A cornerstone of the Christian faith – and explicitly laid out in Scripture – is the belief that Jesus Christ is quite literally “the way, the truth, and the life,” and therefore He is the way to God in the afterlife. That naturally would mean being in God’s presence would depend on belief in Jesus yet according to a poll by Probe Ministries, 70% of Christians believe other religions can lead to heaven, too.
That belief may be well-meaning but it is deeply illogical, as Christian apologist Frank Turek has pointed out, because religions that claim they are true can’t all be true at the same time.
Reacting to the poll, Christian apologist Alex McFarland says self-described Christians need to open their Bible.
“What we have in our country among professed believers is, for one thing, a biblical illiteracy problem,” he tells American Family News. “The Bible is unequivocally clear: The one and only way to go to Heaven is through a personal relationship with the Lord, Jesus Christ.
McFarland, who regularly speaks to teenage audiences, says the biblical disconnect is especially true among so-called Millennials. Citing the poll, he said 94% of them agree a relationship with Jesus is the best decision a person can make.
“But almost that same amount of Millennials,” he points out, “said it would be ‘wrong’ to try to persuade someone of a different religion out of that religion and into Christianity.”
'They cannot all be true'
The philosophy behind that belief is known as pluralism, McFarland advises, which he warns has seeped into Americanized Christianity as evidenced by the lopsided poll.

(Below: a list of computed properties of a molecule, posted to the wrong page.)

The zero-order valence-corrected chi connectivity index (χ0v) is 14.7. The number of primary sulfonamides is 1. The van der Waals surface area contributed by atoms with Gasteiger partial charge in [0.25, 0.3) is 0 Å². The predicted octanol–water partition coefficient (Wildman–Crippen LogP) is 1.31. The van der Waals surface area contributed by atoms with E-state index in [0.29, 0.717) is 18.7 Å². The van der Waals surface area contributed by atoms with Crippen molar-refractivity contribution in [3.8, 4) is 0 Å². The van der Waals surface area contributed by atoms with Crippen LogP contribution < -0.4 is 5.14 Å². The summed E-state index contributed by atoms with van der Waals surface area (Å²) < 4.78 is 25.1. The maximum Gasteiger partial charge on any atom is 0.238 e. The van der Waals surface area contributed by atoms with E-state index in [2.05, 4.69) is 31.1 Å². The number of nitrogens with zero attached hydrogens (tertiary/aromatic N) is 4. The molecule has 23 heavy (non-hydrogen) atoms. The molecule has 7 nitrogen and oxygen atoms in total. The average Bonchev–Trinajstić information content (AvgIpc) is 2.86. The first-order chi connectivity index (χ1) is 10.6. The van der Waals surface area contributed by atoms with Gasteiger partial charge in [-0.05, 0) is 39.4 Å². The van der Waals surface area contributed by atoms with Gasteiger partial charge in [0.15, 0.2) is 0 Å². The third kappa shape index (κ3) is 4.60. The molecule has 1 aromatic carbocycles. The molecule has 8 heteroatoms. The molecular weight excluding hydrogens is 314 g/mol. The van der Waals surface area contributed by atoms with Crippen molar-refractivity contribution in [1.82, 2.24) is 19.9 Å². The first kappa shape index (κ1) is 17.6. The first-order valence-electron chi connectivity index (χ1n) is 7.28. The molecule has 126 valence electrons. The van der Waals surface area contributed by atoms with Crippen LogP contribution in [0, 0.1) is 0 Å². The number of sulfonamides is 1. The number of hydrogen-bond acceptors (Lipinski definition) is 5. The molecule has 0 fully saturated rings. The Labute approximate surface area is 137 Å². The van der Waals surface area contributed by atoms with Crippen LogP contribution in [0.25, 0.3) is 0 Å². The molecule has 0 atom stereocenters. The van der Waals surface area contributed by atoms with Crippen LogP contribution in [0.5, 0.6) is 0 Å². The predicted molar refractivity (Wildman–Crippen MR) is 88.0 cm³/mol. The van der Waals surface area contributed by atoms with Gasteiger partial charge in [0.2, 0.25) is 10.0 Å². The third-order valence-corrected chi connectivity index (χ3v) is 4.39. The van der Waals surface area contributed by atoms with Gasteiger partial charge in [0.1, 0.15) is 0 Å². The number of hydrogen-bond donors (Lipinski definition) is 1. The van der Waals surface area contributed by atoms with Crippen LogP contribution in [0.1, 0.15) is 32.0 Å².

In academia, pluralism is a popular avenue of thought since it concludes there is not one conclusion, or correct answer, to a question or a dilemma. The idea of pluralism is discussed in a university class about logic, for example, and is often linked with the post-modern idea of moral relativism.
Dr. John Lennox, the genial Oxford professor and Christian apologist, has pointed out the resurrection of Jesus is a fundamental belief of Christianity but the other two major monotheistic religions, Judaism and Islam, conclude that Jesus did not rise from the dead.
“They cannot all be true,” he once told an audience at Harvard University when discussing the topic “What Makes Christianity Unique?”
Using the example of Harvard's entrance exam, Lennox told the 2012 audience there is a belief among many that everyone will face a "great assessment" in the afterlife in which their bad deeds are weighed against their good deeds. They hope the good deeds are accepted.
"It's what many people believe. It's what many Christians actually believe," he concluded. "Now I do not believe that at all because, ladies and gentlemen, the unique thing --- it seems to me --- about Christian faith is it's not based on merit."
“Pluralism has meant that everybody's free to believe whatever they want to believe,” McFarland says. “Nowadays pluralism has been morphed to insist that all perspectives are equally valid and equally true. That's just not possible.”